It is hard to believe but there are only 14 shopping days left until Pesach. Pesach has a way of sneaking up on us and so to make sure we know it is coming and to give ourselves time to properly prepare, we have this special Shabbat – Shabbat Parshat Ha-Chodesh – which tells us that the month of Nisan is about to begin and the festival of Pesach is on the horizon. But first, what does Pesach mean? You should know that there are a variety of answers to this seemingly simple question. On a simple level, Pesach is the name of the lamb sacrifice that was brought to form the basis of the Seder. But, The Jewish Study Bible translates Pesach as “protected,” and the first century Aramaic translator, Onkelos, says the word means “compassionate.” The most common translation we have for the word “Pesach” is “Passover.” How did “Pesach” get that name? It got that name in the 1500’s from a Protestant Biblical translator named William Tyndale. Tyndale translated the Bible and had to come up with appropriate translations for our Biblical holidays, and so for Shavuot he came up with “the feast of weeks,” referring to the seven weeks between Pesach and Shavuot. For Sukkot he came up with the name “Tabernacles,” referring to the booths we used in the desert. And for Pesach he looked at the special Torah portion we read today which told us of God’s intention to destroy the firstborn of the Egyptians, but the Jews first had to slaughter a lamb, place its blood on their doorposts, “u’fasachta alechem – and I will pass over you … when I strike in the land of Egypt.” William Tyndale put these two words together and gave us “Passover.” But there is one other translation – a Kabbalistic one – of the meaning of the word “Pesach” that I wish to refer to this morning. READ MORE
Tomorrow I will discuss “Boogie Yaalon, Sha-Shtill and the Meaning of Pesach.” Until then, read this:
Where’s the plane? How many times have you asked yourself that question in the last two weeks? Where is the plane? That’s the question that has mesmerized the world ever since Malaysia Airlines flight 370 disappeared. There have been so many theories to “where is the plane?” – hijacking, malfunction, terrorism, elves, suicide. The Washington Post listed some of the Internet’s best theories: the plane never crashed – it’s just invisible! The plane has been at a U.S. Navy base called Diego Garcia the whole time. The plane was shot down by a hostile country … that one from Rush Limbaugh! The plane was hijacked by terrorists and is being retrofitted to become an attack plane. And of course, the flight was abducted by aliens! All sorts of theories, but no sure answer. And that seems to be driving all of us crazy. Why is that? READ MORE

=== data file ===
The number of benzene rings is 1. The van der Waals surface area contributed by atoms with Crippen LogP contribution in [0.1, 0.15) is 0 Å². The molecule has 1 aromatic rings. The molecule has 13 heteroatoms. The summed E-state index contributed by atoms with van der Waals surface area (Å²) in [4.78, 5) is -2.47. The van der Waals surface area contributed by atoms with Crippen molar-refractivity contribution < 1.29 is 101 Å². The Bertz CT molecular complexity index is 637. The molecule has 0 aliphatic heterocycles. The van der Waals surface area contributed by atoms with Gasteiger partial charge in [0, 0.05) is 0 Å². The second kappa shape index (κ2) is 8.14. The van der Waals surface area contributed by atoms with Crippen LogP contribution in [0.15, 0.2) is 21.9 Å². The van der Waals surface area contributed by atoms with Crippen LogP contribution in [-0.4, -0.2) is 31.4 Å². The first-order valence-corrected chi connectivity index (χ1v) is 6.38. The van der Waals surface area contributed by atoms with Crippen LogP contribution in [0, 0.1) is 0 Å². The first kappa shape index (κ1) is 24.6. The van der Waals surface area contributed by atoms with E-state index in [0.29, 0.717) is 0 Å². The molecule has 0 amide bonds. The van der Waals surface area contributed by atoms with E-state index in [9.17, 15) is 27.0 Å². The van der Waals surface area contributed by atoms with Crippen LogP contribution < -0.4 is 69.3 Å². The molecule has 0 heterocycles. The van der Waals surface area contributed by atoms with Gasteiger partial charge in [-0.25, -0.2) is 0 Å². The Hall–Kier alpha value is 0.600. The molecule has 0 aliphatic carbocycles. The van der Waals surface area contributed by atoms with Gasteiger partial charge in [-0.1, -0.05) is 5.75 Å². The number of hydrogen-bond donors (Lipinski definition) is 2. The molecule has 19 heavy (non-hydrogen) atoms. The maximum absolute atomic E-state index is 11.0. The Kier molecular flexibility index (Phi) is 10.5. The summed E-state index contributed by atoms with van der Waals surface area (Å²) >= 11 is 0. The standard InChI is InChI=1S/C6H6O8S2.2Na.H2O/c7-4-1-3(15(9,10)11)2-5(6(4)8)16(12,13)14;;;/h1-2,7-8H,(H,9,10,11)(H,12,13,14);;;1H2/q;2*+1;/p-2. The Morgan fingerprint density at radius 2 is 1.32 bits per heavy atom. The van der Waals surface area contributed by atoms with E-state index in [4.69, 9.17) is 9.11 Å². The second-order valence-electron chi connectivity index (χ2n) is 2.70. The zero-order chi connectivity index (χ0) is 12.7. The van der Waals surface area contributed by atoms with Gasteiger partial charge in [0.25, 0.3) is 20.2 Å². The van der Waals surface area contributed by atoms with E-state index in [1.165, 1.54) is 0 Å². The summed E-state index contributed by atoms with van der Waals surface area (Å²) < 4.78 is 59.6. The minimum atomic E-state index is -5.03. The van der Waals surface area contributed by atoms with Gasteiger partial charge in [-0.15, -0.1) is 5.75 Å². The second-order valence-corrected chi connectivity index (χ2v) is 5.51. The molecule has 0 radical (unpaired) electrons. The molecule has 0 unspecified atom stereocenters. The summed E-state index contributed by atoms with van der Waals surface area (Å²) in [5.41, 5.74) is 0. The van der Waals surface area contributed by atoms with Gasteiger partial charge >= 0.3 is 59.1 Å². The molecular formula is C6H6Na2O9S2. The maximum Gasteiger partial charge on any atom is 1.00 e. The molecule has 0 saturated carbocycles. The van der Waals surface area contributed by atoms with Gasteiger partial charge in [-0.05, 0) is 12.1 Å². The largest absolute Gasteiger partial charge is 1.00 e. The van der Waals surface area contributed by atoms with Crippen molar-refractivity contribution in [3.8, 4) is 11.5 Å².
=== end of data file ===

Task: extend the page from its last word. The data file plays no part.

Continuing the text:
Come to shul tomorrow for my answer to: Where’s the Plane?
Until then, here’s Courtney Love’s theory.
I tell you now: if you stick around until the end of the sermon you’re going to hear me say something that you might find shocking, coming from me!
Tonight we usher in the joyous festival of Purim. Purim commemorates an incident in Jewish history which took place nearly 2500 years ago while the Jews were living in Persia. Haman convinces the king to annihilate the Jews, but through the wisdom of Mordecai and Esther, and with the grace of God, the Jews were saved … leading to rejoicing and celebrating, which we commemorate to this very day. In fact, rejoicing is such an integral part of Purim that our sages ordained that on this day we are to fulfill what, to me, is the nicest and certainly the most popular rabbinic decree: On Purim, say our sages, one is obligated to drink enough alcohol until – in the words of our sages – “Ad d’lo yodah ben arur Haman l’boruch Mordechai” – until one can no longer differentiate between the phrase, “Cursed is Haman” and the phrase, “Blessed is Mordechai.” What a marvelous commandment! It seems as if we are obligated to get drunk! Even those Jews who usually don’t follow the laws of our rabbis, must find some attraction to this decree! READ MORE
This Shabbat, I will discuss Haman and the Hareidim. This is how I will begin my sermon: “I tell you now: if you stick around until the end of the sermon you’re going to hear me say something that you might find shocking, coming from me …”